Rep Kirk Caldwell, Majority Leader, and I were invited to be "testifiers" at Susan Jaworowski's mini-mock legislature last night. Not only was it fun to do, but it was a great experience to view the legislative process from another perspective. If you get a call from Susan to participate, I heartily recommend that you do.
The class is part of a Kapiolani Community College paralegal program. The mock legislature was held at the UH Law School, and Susan assigns you to play the role of a testifier, either pro or con. In our case, we were testifying on an actual bill from last session, SB2408, which proposes to ban smoking in public housing. I played "Chris North", a single mother of 2 children, one of whom has asthma. We have neighbors on both sides of us who smoke, and the smoke infiltrates our unit triggering severe reactions for my daughter. Rep. Caldwell played "Pat Smith", who believes it is unconstitutional to ban smoking within your own private residence, and that the bill discriminates against poor people who have no where else to live.
We testified before the Senate Health Committee, the bill was amended and crossed over to the House, and then we testified again before the House Health Committee. After that, we were free to leave, and I'm told the bill was amended again, and then the students actually go into Conference. (All of this transpires within a few hours - ok, that part was not realistic.)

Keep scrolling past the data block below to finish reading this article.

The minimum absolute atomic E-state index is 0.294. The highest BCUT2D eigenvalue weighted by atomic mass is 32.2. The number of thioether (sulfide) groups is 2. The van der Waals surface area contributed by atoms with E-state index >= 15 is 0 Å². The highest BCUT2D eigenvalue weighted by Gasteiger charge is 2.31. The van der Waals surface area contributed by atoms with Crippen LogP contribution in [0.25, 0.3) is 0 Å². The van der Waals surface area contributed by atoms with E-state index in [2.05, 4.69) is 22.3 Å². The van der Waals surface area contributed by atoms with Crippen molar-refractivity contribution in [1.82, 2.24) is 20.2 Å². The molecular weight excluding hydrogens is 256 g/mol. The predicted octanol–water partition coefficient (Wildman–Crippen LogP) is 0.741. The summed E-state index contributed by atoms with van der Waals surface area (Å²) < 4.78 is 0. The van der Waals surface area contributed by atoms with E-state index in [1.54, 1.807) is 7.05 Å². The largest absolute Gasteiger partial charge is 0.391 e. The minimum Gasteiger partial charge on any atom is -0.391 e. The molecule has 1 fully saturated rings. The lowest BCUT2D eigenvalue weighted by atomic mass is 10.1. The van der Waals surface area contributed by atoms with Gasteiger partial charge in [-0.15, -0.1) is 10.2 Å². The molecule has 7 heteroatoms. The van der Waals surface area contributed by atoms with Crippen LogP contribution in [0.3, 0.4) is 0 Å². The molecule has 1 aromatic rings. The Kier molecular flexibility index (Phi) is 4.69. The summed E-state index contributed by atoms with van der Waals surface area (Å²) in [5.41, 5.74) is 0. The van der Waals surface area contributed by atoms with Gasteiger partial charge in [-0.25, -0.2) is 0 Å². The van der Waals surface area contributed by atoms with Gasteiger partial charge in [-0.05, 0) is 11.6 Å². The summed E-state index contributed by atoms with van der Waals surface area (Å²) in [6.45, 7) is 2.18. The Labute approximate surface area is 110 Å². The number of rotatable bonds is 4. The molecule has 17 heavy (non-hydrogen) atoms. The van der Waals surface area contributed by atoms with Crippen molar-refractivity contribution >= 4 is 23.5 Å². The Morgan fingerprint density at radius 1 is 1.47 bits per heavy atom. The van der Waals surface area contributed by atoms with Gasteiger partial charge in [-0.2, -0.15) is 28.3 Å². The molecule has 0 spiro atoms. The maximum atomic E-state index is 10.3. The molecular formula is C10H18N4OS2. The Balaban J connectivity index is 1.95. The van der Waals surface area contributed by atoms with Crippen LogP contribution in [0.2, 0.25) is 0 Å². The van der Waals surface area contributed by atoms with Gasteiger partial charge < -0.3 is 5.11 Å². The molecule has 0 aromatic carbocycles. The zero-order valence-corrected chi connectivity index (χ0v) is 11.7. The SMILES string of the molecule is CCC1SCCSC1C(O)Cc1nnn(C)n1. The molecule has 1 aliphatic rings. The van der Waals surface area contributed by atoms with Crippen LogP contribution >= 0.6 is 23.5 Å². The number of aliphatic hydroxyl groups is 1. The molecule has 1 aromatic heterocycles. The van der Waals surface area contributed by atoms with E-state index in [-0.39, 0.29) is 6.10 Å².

Another group testified on HB792, a 2007 bill that proposes to exempt bars, nightclubs and restaurants from the smoking law. Playing themselves were Dr. Julian Lipsher - Department of Health, who was for the bill, and Deborah Zysman, Coalition for a Tobacco Free Hawaii, who testified against the bill.
We applaud Susan Jaworowski for making this part of her class curriculum. It's a great way for students to familiarize themselves with the legislative process, and the importance of public participation.